Thursday, 26 December 2013

12 Days of Mental Health : Day 1 - Social Anxiety

Merry Christmas to all of you who celebrate the occasion, and I hope that everyone is well. You may have seen on Twitter that from Boxing Day I will be doing a new blog each day for "12 Days of Mental Health". I think traditionally the "12 days" thing should start on Christmas day, but I spent most of yesterday filling up on turkey and playing party games, and so, here we are.

Our first story today comes from a good friend of mine, Joe. But before we hear of his personal experience, here's some information about social anxiety. Considering the amount of pressure there is around this time of year to see family and friends, it's definitely a topic we should all consider and learn more about.

What is Social Anxiety?

Social anxiety disorder, also known as "social phobia" is the term used to describe persistent anxiety linked to social situations and/or being around people.

Those who suffer from social anxiety may have one specific phobia, such as public speaking, or using the telephone. For some individuals, however, they may have such a fear of behaving in a certain way or embarrassing themselves that they withdraw from social contact completely.

What are the symptoms/signs of Social Anxiety? 

We will all face situations in our lives which are anxiety provoking, such as public speaking in class or having a job interview. What is important to note however is that social anxiety is not just a form of "shyness", and can be an extremely debilitating disorder. Some of the signs might be:

  • Avoiding eye contact with others
  • Going out of your way to avoid social situations and potential "triggers" such as talking to strangers, using public toilets, eating out, or in some cases, employment. 
  • An overwhelming fear of others noticing your anxiety
  • Recognising that your fears and worries are "excessive" or "unreasonable"
  • You may also have other phobias such as agoraphobia
  • You may experience physical symptoms of anxiety, such as panic attacks

You may have one or several of these, and it's ALWAYS advised you visit a healthcare professional before diagnosing. 

How common is it and who gets it?

Social anxiety tends to be more common in women than men, and often starts during adolescence. According to the Patient UK website, as many as 1 in 10 adults have social anxiety to some degree at any one time.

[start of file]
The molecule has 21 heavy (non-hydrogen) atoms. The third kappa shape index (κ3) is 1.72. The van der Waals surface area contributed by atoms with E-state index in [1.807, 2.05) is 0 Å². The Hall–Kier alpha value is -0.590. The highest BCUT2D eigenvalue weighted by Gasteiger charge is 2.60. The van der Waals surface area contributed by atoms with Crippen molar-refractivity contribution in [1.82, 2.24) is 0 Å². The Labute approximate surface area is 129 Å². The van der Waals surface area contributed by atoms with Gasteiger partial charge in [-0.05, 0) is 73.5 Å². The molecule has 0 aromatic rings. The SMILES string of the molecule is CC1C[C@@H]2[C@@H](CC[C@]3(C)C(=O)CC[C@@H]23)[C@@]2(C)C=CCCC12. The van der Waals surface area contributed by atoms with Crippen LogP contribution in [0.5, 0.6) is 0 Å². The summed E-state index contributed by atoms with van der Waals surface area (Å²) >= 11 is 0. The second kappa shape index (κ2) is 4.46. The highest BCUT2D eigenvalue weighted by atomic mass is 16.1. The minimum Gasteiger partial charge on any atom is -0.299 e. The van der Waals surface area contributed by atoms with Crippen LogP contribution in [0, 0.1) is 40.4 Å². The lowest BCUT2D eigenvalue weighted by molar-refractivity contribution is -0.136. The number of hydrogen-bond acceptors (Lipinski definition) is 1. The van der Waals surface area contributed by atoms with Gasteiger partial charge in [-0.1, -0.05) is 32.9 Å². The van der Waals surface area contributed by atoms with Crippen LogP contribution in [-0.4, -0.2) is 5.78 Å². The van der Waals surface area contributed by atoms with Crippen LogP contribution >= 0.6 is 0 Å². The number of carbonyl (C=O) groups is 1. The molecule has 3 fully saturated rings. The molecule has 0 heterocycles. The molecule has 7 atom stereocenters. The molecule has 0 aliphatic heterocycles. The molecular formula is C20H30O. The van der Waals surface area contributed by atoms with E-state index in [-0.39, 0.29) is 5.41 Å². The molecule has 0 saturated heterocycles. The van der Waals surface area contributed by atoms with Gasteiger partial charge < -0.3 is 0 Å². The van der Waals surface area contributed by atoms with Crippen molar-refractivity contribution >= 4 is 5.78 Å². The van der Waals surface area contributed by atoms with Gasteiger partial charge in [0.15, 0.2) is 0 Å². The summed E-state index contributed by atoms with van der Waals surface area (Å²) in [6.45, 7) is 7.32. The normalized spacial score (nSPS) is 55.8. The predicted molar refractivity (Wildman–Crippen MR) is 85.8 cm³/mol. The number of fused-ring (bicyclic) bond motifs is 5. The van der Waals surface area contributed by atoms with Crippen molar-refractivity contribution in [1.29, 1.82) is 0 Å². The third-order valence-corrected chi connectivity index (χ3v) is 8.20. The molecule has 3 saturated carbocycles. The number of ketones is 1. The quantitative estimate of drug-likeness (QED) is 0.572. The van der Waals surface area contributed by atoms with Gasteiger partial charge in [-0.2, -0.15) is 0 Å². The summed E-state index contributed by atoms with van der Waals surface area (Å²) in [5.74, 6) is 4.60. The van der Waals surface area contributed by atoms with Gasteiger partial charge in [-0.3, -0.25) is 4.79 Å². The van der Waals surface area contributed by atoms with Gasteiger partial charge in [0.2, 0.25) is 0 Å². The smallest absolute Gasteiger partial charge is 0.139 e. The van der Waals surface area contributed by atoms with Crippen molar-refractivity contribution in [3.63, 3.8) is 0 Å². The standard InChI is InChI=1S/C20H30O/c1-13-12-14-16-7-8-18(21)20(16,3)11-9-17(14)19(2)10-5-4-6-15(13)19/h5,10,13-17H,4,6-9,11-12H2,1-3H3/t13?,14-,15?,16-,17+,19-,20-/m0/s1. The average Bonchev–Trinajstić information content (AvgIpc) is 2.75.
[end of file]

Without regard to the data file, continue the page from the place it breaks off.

What's the treatment? 

CBT (cognitive behavioral therapy) is one of the most effective types of treatment for social anxiety. Speak to your GP to see how you can get access. Otherwise, there are some good online resources for self-guided CBT, along with self-help books. 

For some individuals, medication may be considered. Once again, what works for one person may not work for another, so always speak to your GP in the first instance and understand the pros and cons.

Joe's Story

"Well, hello! This is the first time I've ever dipped my toes into the world of blogging so don’t be expecting the works of Shakespeare!

My name is Joe, I’m 19, Scottish and I suffer from Depression, Anxiety and Social Anxiety.

I was officially diagnosed in June 2013 after suffering since February 2011 when I lost my father to cancer. As I was at a fragile age, it took me a while to go see the doctor, as I just put it down to “oh it’ll be my hormones.” Looking back, it was a real battle sometimes.

One of the biggest obstacles I've faced was the social anxiety. After leaving school, I went to college, and studied Computing Technical Support. The thought of college was very daunting, meeting all these new people, and doing it by myself. But what I have learned is, social anxiety does NOT define who you are, this is my third year of living with it, and only a handful of people know I have it, my friends believe me to be a confident individual who is often the life of the party so to speak. You can still be the person you want to be, it’ll be tough, and every day can be a battle, but no-one and nothing can stop you being the person you want to be, you are unique!

I’d be lying if I didn't say sometimes I wanted to give up, but by giving up, you are conceding the thought nothing will ever change. If we have hope, then there is no reason things can’t get better.

Here’s me, I struggled, with my mental health issues, and the loss of my father, but I’m sitting here just now, with an Higher National Diploma, a support network of amazing friends, some of which I’d never even had met if it wasn't for my circumstances, and for all I’m not happy with the way it happened, I’m proud of the person I've become, and you should be too. 

Because like me, you are still here, still fighting, and one day, we’ll win this fight.


If you'd like to follow Joe on Twitter, please click here.

Where can I find out more? 

I also personally recommend reading this article on the BBC News website posted just this month. It's great to hear social anxiety being highlighted at this time of year. Click here to read it.

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